‘I will keep telling refugees’ sto­ries un­til the world lis­tens’

Grazia (UK) - - 10 Hot Stories - by ad­woa aboah

‘It wasn’t un­til I was back home in London, a few weeks ago, curled up in my boyfriend’s bed with the TV on, that the full weight of what I’d wit­nessed a few days ear­lier re­ally hit me. I broke down com­pletely; partly out of a fear that there was noth­ing I could do to help and partly out of guilt and grat­i­tude for my priv­i­leged life. At that mo­ment, I swore never to for­get the peo­ple I’d met or the sto­ries I’d heard in Uganda. I re­minded my­self of my prom­ise to a group of young fe­male refugees – that I would retell their sto­ries un­til the world couldn’t turn its back on them any more.

‘Just a week ear­lier, I was in the back of a 4x4 in Uganda with Save The Chil­dren, hurtling to­wards Bidibidi, the largest refugee camp in the world and home to 270,000 peo­ple who have fled con­flict in South Su­dan. I had no idea what to ex­pect and was shocked at the sheer scale of the set­tle­ments. Over one mil­lion refugees have fled South Su­dan into Uganda since fight­ing be­tween rebels

at the world’s largest refugee camp in Uganda

and gov­ern­ment forces broke out in July last year – and more than half of them are un­ac­com­pa­nied chil­dren. I sat down with five of them and they ea­gerly told me how much they loved the Child Friendly Space where they learned maths and English.

In Im­pevi camp, an hour’s drive from Bidibidi and home to 135,000 refugees, I drank tea with 15-year-old twins Hope and Grace out­side their tiny tent. Their dad is the only per­son they have left in the world, but he dis­owned them af­ter Hope was raped by armed forces while they were flee­ing fight­ing in South Su­dan. Star­ing at the ground and play­ing with her hands, Hope told me she brought shame to him be­cause the man who raped her didn’t marry her. Now Hope is eight months preg­nant and Save The Chil­dren has placed the girls with a fos­ter carer in the camp. They saw peo­ple killed be­fore their eyes, yet they hope to re­turn to South Su­dan one day so they can get a proper ed­u­ca­tion and make a life for them­selves. I don’t know how you lose ev­ery­thing and still find the hope to con­tinue. But they do.

It was the same with 17-year-old twins Ruth and Rose. They fled South Su­dan, where they lived with their grand­mother, in Fe­bru­ary. But dur­ing their jour­ney Rose was shot in the leg by armed forces. Even so, they car­ried on and it took them a week to limp across the border on foot. Rose wiped away tears as she told me how they have no other fam­ily in the world and were forced to leave their grand­mother be­hind be­cause she wasn’t well enough to make the jour­ney. Rose has night­mares ev­ery night that the sol­diers will track her down and shoot her again. But she doesn’t let that get in the way of her am­bi­tions and in­stead dreams of be­com­ing Min­is­ter for Sport so she can get more girls in­volved in football. She’s even formed a girls’ football team in the camp and is nick­named ‘Suarez’ be­cause she’s so good.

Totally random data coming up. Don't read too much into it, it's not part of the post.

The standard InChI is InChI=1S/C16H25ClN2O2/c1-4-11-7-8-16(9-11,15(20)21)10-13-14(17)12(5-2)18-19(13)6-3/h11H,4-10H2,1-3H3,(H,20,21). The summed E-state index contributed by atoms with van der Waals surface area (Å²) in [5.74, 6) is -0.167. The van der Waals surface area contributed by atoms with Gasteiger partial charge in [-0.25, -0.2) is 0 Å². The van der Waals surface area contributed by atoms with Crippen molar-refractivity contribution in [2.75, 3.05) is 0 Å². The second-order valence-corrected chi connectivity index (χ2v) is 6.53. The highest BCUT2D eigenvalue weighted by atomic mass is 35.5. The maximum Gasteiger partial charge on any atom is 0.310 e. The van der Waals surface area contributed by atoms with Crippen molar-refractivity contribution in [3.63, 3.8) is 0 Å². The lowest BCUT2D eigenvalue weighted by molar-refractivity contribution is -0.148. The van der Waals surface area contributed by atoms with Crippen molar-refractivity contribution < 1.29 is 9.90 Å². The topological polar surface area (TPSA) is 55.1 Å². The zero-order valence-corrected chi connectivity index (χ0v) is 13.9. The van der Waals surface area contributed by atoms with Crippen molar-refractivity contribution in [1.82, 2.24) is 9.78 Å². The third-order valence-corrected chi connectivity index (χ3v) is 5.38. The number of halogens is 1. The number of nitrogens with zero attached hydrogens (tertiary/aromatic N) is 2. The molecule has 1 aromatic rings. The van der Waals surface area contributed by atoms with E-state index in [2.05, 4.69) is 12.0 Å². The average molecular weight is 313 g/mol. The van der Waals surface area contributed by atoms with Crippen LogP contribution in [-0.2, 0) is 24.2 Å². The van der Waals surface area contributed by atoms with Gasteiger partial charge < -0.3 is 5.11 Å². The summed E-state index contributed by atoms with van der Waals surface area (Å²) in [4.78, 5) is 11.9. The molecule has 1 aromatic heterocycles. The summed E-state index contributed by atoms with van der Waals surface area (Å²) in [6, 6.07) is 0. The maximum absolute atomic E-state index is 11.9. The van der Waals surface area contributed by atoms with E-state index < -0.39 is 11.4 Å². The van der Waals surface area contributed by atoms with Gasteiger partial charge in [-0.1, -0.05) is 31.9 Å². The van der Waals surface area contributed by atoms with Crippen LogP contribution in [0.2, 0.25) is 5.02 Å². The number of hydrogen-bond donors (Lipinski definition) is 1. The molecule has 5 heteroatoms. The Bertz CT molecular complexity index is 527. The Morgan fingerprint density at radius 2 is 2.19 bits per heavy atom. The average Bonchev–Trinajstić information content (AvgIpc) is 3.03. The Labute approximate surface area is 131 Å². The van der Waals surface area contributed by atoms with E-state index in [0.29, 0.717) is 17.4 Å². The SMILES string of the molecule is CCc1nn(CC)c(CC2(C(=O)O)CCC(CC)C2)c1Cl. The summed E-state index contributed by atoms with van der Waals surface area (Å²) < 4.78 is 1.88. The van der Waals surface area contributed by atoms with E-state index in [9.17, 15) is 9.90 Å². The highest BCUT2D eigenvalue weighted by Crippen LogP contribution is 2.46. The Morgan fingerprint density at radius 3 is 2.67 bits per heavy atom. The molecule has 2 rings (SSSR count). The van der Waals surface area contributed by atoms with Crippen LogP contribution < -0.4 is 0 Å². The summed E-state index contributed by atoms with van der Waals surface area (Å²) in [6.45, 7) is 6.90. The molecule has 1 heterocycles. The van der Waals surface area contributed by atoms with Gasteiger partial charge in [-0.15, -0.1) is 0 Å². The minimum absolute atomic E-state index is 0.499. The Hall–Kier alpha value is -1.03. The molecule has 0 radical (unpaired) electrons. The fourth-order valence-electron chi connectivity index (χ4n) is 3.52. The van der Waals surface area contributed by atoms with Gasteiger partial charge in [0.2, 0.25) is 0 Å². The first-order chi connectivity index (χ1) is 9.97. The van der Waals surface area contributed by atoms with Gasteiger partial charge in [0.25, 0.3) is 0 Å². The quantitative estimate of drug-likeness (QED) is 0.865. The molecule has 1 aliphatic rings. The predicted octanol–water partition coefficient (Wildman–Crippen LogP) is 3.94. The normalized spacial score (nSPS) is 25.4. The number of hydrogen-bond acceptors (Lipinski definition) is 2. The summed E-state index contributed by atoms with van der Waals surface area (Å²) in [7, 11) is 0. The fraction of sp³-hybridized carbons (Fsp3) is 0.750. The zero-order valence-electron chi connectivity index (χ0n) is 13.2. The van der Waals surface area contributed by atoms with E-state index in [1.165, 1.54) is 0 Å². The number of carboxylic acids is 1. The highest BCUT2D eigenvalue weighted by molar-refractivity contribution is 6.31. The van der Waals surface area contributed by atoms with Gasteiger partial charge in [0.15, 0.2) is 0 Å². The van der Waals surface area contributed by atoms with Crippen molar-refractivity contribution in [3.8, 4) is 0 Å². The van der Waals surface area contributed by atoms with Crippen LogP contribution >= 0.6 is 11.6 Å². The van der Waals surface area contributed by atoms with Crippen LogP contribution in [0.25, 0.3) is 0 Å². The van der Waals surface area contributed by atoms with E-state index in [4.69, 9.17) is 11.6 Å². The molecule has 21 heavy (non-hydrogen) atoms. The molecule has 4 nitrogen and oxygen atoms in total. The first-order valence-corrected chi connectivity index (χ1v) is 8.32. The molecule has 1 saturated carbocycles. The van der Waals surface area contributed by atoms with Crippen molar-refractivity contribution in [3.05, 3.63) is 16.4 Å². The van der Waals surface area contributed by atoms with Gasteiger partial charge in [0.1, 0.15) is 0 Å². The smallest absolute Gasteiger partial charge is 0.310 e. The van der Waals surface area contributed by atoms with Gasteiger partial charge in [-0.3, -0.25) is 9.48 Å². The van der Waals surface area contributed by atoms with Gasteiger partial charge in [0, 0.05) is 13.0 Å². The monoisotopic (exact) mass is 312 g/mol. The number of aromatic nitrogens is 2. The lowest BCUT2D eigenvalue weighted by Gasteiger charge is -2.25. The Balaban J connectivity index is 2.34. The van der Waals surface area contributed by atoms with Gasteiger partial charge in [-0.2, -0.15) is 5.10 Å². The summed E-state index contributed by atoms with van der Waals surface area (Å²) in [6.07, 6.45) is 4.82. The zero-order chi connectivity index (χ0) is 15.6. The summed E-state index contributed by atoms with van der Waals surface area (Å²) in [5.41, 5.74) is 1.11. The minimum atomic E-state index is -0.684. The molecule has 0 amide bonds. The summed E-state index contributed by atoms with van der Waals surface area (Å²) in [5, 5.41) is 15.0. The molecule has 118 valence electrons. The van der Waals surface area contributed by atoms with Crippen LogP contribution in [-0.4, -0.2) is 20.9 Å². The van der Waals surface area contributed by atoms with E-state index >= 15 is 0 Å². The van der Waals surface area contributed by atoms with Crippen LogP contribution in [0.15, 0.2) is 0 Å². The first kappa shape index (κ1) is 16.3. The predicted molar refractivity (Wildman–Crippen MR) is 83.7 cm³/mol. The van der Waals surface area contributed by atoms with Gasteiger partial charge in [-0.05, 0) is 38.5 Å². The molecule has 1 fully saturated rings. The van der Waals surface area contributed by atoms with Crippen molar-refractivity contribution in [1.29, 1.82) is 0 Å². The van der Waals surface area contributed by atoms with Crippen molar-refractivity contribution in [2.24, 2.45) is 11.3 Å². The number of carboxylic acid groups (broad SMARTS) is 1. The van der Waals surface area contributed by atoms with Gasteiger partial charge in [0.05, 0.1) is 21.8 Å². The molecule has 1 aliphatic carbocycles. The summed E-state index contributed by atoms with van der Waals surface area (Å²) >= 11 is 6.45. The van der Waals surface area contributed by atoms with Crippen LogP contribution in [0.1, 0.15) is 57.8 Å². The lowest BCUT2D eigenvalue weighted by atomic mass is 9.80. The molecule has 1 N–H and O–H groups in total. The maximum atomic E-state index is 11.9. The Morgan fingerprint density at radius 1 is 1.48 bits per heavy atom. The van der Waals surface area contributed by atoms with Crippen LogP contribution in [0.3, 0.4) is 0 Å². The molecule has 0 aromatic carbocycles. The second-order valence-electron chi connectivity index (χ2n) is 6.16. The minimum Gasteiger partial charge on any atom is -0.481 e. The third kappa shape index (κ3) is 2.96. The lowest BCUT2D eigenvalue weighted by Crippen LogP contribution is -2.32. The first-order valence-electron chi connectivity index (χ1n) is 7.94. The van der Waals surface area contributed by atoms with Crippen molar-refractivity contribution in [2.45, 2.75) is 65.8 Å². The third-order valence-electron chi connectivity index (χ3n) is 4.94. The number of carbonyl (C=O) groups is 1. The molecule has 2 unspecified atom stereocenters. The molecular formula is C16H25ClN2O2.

I tried my hard­est not to get up­set when lis­ten­ing to their sto­ries. I wanted to make sure I was a source of strength and sup­port to them. Truth be told, they have more strength than I could pos­si­bly muster up in those dire cir­cum­stances, never mind the fact they’re only 15 and 17. It made me think of the des­per­ately un­fair dis­par­ity be­tween our up­bring­ings: at their age, I was at school be­ing a nor­mal teenage girl while these kids have lost en­tire fam­i­lies, are vic­tims of rape and of­ten or­phaned with nowhere to call home.

Uganda’s hos­pitable ap­proach to­wards refugees is truly in­spi­ra­tional. The UK Gov­ern­ment is far more af­flu­ent and yet it could learn a lot from Uganda when it comes to ac­cept­ing refugees and mak­ing them feel wel­come. I wish Bri­tain would take note and see how a coun­try should re­ally treat vul­ner­a­ble peo­ple dur­ing a hu­man­i­tar­ian cri­sis like this.

The har­row­ing sto­ries I heard will never leave me, but nei­ther will the re­mark­able re­silience shown by every­one I spoke to. I promised I’d get their sto­ries out there so I hope every­one sits up and pays at­ten­tion to this. I won’t stop talk­ing about it un­til they do. The trip made me re­alise how much more work there is to do in terms of rais­ing money and aware­ness. I’ll be go­ing back next year; this was just the be­gin­ning for me. To help, visit savethechil­dren.org.uk/uganda

I DON’T KNOW HOW YOU LOSE EV­ERY­THING AND STILL FIND THE HOPE TO CON­TINUE

Ad­woa with a three­week-old baby born in Rhino camp and, left, at a Child Friendly Space in Bidibidi

Ad­woa (with Rose, left, and Hope, be­low) also vis­ited Rhino camp, home to 90,000 refugees. In all three camps STC run health clin­ics and learn­ing pro­grammes, as well as pro­vid­ing emer­gency health­care, sup­port­ing the re­uni­fy­ing and fos­ter care pro­cesses and of­fer­ing psy­cho­log­i­cal sup­port and play camps to help chil­dren re­cover from trauma.

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